High conflict divorce and its impact on children

While we know that high-conflict divorce impacts the wellbeing of all parties involved, there is scientific data showing specifically how high-conflict divorce impacts children.  Children who are victims of a high-conflict divorce have a significant decrease in quality of life. The following are three ways in which children’s lives are impacted by parents who are invested in conflict:

Somatic Disorders

Somatic disorders are physical ailments caused by stress, depression, and anxiety.  When a person is under stress, the sympathetic nervous system is activated – the “fight, flight, or freeze” response.  This activation occurs more often in children of high-conflict divorce (Davidson, et al. 2014).  Chronic activation of the sympathetic nervous system releases a stress-producing hormone called cortisol into the body.

Chronically high cortisol levels can cause lifelong health issues such as headaches, gastrointestinal issues, weight gain, depression, anxiety, sleep difficulties, memory loss, concentration difficulties, and even heart disease.

Concentration and sleep difficulties can lead to poor academic performance, and also can lead to children being less likely to use effective coping skills.

Increased Delinquency and Truancy

A twenty-five-year longitudinal study found that when divorced parents diverted their attention away from the children and towards maintaining conflict, those children had a higher rate of delinquent behavior and truancy from school.  When parents redirected their focus back to the children, this level of delinquency and truancy decreased (Wallerstein et al. 2013).

Lasting Emotional Effects in Adulthood 

Out of 739 adults who were children when their parents divorced, 75% said they were exposed to parental alienation behaviors, and many stated they felt “loyalty conflict” with their parents.  Fifteen percent agreed at least one parent “tried to turn me against the other parent” Adults with a history of childhood alienation experiences had a significantly  lower quality of life than adults who did not experience parental alienation and loyalty conflict (Bernet et al. 2015; Verrocchio & Baker 2015).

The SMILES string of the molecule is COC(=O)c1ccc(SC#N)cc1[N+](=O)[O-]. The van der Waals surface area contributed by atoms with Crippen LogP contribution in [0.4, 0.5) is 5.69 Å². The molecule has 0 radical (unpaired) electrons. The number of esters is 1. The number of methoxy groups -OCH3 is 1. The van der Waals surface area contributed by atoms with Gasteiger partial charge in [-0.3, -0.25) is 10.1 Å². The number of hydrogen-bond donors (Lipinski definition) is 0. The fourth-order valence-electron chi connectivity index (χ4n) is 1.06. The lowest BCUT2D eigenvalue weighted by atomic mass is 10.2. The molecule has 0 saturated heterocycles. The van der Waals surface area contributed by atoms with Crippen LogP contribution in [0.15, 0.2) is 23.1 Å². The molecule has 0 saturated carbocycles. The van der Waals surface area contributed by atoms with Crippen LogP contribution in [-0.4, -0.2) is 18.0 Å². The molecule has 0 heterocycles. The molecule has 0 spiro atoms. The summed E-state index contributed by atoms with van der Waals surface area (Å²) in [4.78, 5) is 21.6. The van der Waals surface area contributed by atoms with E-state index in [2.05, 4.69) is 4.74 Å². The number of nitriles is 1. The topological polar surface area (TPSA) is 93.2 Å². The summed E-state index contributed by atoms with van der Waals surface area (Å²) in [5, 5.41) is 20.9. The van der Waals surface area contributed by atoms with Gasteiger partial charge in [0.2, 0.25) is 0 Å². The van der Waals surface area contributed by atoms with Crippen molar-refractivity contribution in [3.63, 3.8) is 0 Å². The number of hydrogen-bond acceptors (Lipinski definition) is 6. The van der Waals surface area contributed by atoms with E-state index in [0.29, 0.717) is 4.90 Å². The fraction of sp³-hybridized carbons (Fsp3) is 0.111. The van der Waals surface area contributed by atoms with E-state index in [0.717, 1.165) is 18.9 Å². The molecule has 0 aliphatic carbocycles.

What Mitigates These Outcomes?

Mediation and collaborative divorce have been found to help parents and children have a more positive view of the outcome of the divorce, creates more contact between the child and parents, and leads to better communication and less conflict between parents (Taylor et al. 2015; Amato, 2014).  Children and parents experience less anxiety and depression when a collaborative team approach and education is incorporated into the divorce process.



Amato, P. R. (2014). The consequences of divorce for adults and children: An update. Drustvena Istrazivanja, 23(1), 5.

Bernet, W., Baker, A. J., & Verrocchio, M. C. (2015). Symptom Checklist‐90‐Revised Scores in Adult Children Exposed to Alienating Behaviors: An Italian Sample. Journal of forensic sciences, 60(2), 357-362.

Davidson, R. D., O’Hara, K. L., & Beck, C. J. (2014). Psychological and biological processes in children associated with high conflict parental divorce. Juvenile and Family Court Journal, 65(1), 29-44.

Taylor, M., Harper, S., Jurecko, L., Melowsky, J., & Towler, C. (2015). The Resource Center for Separating and Divorcing Families: Interdisciplinary Perspectives on A Collaborative and Child‐Focused Approach to Alternative Dispute Resolution. Family Court Review, 53(1), 7-22.

Verrocchio, M. C., & Baker, A. J. (2015). Italian adults’ recall of childhood exposure to parental loyalty conflicts. Journal of Child and Family Studies24(1), 95-105.

Wallerstein, J., Lewis, J., & Packer Rosenthal, S. (2013). Mothers and their children after divorce: Report from a 25-year longitudinal study. Psychoanalytic Psychology, 30(2), 167.

Stephanie Moulton Sarkis PhD NCC LMHC is a psychotherapist based in Tampa, Florida.  She is an AMHCA Diplomate and Clinical Specialist in Child and Adolescent Counseling, and a Florida Supreme Court Certified Family Mediator.  She is a best-selling author on ADHD, and also specializes in autism spectrum disorders. www.stephaniesarkis.com

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